The United Nations Office for Disarmament Affairs opened a workshop today in Rio de Janeiro to help governments trace illicit small arms and light weapons.
An initiative to control the trade of small arms and light weapons in Central Africa and a planned code of conduct for the region’s armed and security forces are expected to top the agenda at a United Nations-sponsored security meeting taking place in Yaoundé, Cameroon, this week.
A United Nations group of experts dealing with illicit arms brokering has produced a series of recommendations for combating the trade through legislation.
While noting that a United Nations conference that closed Friday put an international spotlight on the illicit trade in small arms that fuel conflict, Secretary General Kofi Annan today expressed disappointment that delegates were unable to agree on a common declaration that would guide further action.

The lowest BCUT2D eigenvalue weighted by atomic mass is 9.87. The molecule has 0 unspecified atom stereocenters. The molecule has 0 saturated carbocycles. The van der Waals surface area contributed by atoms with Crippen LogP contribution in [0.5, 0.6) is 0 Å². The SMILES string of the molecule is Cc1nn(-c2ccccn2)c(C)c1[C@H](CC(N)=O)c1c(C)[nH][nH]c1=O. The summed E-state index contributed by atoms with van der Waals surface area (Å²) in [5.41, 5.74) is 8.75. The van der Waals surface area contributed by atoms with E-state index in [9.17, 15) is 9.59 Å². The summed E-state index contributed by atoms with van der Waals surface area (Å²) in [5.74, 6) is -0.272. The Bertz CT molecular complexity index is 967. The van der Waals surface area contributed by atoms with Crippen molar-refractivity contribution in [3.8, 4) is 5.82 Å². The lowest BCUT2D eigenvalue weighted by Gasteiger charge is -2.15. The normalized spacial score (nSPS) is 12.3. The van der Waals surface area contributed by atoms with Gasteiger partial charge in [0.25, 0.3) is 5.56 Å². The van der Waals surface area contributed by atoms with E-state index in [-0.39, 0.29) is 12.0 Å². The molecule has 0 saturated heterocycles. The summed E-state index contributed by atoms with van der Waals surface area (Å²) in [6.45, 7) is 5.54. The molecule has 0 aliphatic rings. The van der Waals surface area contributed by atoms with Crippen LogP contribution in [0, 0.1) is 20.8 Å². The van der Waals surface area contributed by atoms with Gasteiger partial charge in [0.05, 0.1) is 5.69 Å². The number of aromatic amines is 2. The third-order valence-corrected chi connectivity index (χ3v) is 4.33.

The United Nations conference on progress in stemming the illicit trade in small arms that fuel conflict and crime ended today without adopting a common position paper – as differences between delegations on follow-up actions remained unresolved – but it succeeded in drawing world attention to the issue, its chairman said.
Describing the world as being “awash with small arms,” United Nations Secretary-General Kofi Annan said today that every year an estimated $1 billion worth of these weapons are traded illicitly worldwide, exacerbating conflict, sparking refugee flows, undermining the rule of law and spawning a “culture of violence and impunity.”
The Million Faces Petition, which organizers billed as the world’s largest appeal for tougher global controls on the arms trade, was presented to Secretary-General Kofi Annan today in New York by a consortium of international groups as well as the one millionth petitioner – a survivor of gun violence from Kenya.